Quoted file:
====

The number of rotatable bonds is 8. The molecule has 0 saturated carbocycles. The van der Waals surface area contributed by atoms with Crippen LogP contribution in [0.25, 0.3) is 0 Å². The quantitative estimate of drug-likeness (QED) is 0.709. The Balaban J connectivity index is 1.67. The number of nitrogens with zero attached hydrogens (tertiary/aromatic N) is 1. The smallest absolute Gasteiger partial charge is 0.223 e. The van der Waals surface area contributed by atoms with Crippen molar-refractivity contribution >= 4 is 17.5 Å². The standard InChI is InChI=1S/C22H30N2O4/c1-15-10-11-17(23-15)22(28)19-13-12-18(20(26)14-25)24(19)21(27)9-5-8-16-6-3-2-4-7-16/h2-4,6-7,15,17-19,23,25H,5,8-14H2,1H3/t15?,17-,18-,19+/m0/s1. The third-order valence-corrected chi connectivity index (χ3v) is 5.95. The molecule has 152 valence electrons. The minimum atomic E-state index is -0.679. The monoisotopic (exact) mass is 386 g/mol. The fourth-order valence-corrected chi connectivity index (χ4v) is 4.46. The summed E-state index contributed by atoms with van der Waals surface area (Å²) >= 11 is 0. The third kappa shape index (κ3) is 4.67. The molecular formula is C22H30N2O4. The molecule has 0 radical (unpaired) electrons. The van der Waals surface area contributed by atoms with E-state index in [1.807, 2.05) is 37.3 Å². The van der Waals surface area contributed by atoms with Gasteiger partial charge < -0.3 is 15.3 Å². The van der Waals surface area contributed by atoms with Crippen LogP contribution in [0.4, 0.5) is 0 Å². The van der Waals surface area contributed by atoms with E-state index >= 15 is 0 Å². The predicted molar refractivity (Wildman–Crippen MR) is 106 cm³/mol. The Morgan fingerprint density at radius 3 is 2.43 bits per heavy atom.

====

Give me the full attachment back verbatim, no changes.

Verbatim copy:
The number of rotatable bonds is 8. The molecule has 0 saturated carbocycles. The van der Waals surface area contributed by atoms with Crippen LogP contribution in [0.25, 0.3) is 0 Å². The quantitative estimate of drug-likeness (QED) is 0.709. The Balaban J connectivity index is 1.67. The number of nitrogens with zero attached hydrogens (tertiary/aromatic N) is 1. The smallest absolute Gasteiger partial charge is 0.223 e. The van der Waals surface area contributed by atoms with Crippen molar-refractivity contribution >= 4 is 17.5 Å². The standard InChI is InChI=1S/C22H30N2O4/c1-15-10-11-17(23-15)22(28)19-13-12-18(20(26)14-25)24(19)21(27)9-5-8-16-6-3-2-4-7-16/h2-4,6-7,15,17-19,23,25H,5,8-14H2,1H3/t15?,17-,18-,19+/m0/s1. The third-order valence-corrected chi connectivity index (χ3v) is 5.95. The molecule has 152 valence electrons. The minimum atomic E-state index is -0.679. The monoisotopic (exact) mass is 386 g/mol. The fourth-order valence-corrected chi connectivity index (χ4v) is 4.46. The summed E-state index contributed by atoms with van der Waals surface area (Å²) >= 11 is 0. The third kappa shape index (κ3) is 4.67. The molecular formula is C22H30N2O4. The molecule has 0 radical (unpaired) electrons. The van der Waals surface area contributed by atoms with E-state index in [1.807, 2.05) is 37.3 Å². The van der Waals surface area contributed by atoms with Gasteiger partial charge < -0.3 is 15.3 Å². The van der Waals surface area contributed by atoms with Crippen LogP contribution in [0.4, 0.5) is 0 Å². The van der Waals surface area contributed by atoms with E-state index >= 15 is 0 Å². The predicted molar refractivity (Wildman–Crippen MR) is 106 cm³/mol. The Morgan fingerprint density at radius 3 is 2.43 bits per heavy atom.